The Darkness & Hollywood Vampires, Wembley Arena, London, June 20, 2018

It’s only Wednesday, and it’s been a busy week – three evenings, three gigs. So I’m already semi-exhausted before even arriving at Wembley Arena for this evening’s concert with the Hollywood Vampires. I miss out on the first support band, The Stranglers, but take my seat just in time for the second support band, The Darkness. Wembley Arena will never be on the list of my favourite venues, but if the bands you want to see play there, what can you do? For Wembley Arena standards, it’s a reasonably good seat, but still far enough from the stage for me to appreciate the two big screens on both sides of the stage, on which I will be watching at least 50% of the concert.

The Darkness has Opened My Eyes
The Darkness (I didn’t know they still existed) take to the stage. I know the most famous hits from what seems like a long time ago, but I’ve never really thought much about them. So it’s a lovely eye-opener to see how good they are and what a great rock and roll show they put on.

The Darkness

Made to be on stage, frontman Justin Hawkins is a substantial presence. Strutting and posing and pouting while singing his heart out and playing his hands off (or something to that effect). He certainly knows how to work the audience. I catch myself thinking that this is as close as I ever get to see anything a bit like Queen, so it’s funny to find out later that the drummer of The Darkness is Queen’s drummer, Roger Taylor’s son Rufus Taylor. Well, there you go.

I don’t know most of the songs, but it doesn’t matter; they’re all catchy and rocking, and when The Darkness play the two songs I do know, Growing On Me and I Believe In a Thing Called Love, I appreciate both songs more than I ever did before. One could say they’re really growing on me.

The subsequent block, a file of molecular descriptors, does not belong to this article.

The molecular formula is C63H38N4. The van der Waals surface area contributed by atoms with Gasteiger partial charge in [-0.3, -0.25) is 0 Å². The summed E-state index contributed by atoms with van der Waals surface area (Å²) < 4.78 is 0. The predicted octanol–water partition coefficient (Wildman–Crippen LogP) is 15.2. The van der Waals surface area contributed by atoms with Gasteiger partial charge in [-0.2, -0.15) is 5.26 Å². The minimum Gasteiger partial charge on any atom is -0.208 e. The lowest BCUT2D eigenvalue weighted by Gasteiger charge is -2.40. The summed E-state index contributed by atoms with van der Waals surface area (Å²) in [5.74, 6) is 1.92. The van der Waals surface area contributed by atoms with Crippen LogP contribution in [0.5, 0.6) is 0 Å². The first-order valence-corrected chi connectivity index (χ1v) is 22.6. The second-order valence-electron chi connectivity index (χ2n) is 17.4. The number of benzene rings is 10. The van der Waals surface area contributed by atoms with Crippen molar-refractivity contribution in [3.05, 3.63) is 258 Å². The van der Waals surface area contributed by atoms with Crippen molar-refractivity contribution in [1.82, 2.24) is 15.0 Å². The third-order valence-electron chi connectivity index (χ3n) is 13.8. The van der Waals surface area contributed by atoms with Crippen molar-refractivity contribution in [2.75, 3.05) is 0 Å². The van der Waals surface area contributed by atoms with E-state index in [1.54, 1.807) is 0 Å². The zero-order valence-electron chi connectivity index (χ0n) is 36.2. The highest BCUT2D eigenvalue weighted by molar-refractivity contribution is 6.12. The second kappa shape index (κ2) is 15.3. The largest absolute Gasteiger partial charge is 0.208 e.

The whole band plays well, but my eyes are primarily on Hawkins (he is the frontman after all), not least of all, when he does a handstand on the drum riser and claps his feet together (instead of his hands) – one of the bolder (so much could go wrong) and funnier rock and roll tricks I’ve seen.

Before The Darkness enters the stage, a blond rock and roll-looking dude comes on and introduces the band. The person next to me tells me who it is, the drummer for the Foo Fighters, Taylor Hawkins (no relation to Justin, I’m sure). I guess that’s just the kind of evening this is. Rock stars on the stage and rock stars hanging out backstage, bands playing, and their friends from other bands coming on and introducing them – and why the hell not?

The Coming of the Vampires
After The Darkness leaves the stage – no doubt to go and have a drink or ten with their Foo Fighting friend Taylor, the rest of us wait a while before the stage crew have done whatever it is they need to do, and finally, the lights go down for tonight’s main attraction. From my seat, I can see a big group of silhouettes walking from the backstage area to the back of the stage – the vampires are coming from the shadows and will soon enter the light through a misty haze of white smoke, to the sound of Bela Lugosi’s Dead/The Last Vampire.

Hollywood Vampires

And there they are, the main vampires being Alice Cooper (of course), Joe Perry (him of Aerosmith) and, gasp, Johnny Depp (the scissor-handed-cry baby-undercover cop-drug-smuggling-pirate-Don Juan in person). The other, less famous, musicians (well, they’re not on the poster) are Tommy Henriksen (guitar), Glen Sobel (drums), Chris Wyse (bass) and Buck Johnson (Keyboards).

The set is a proper rock and roll set of Alice Cooper songs and covers of some of what might have been your favourite rock songs if you’d been a teenager in the seventies. There’s no doubt who the frontman is, this is Alice Cooper, dammit, but a certain middle-aged former heartthrob manages to, unwittingly, garner the most attention from the audience.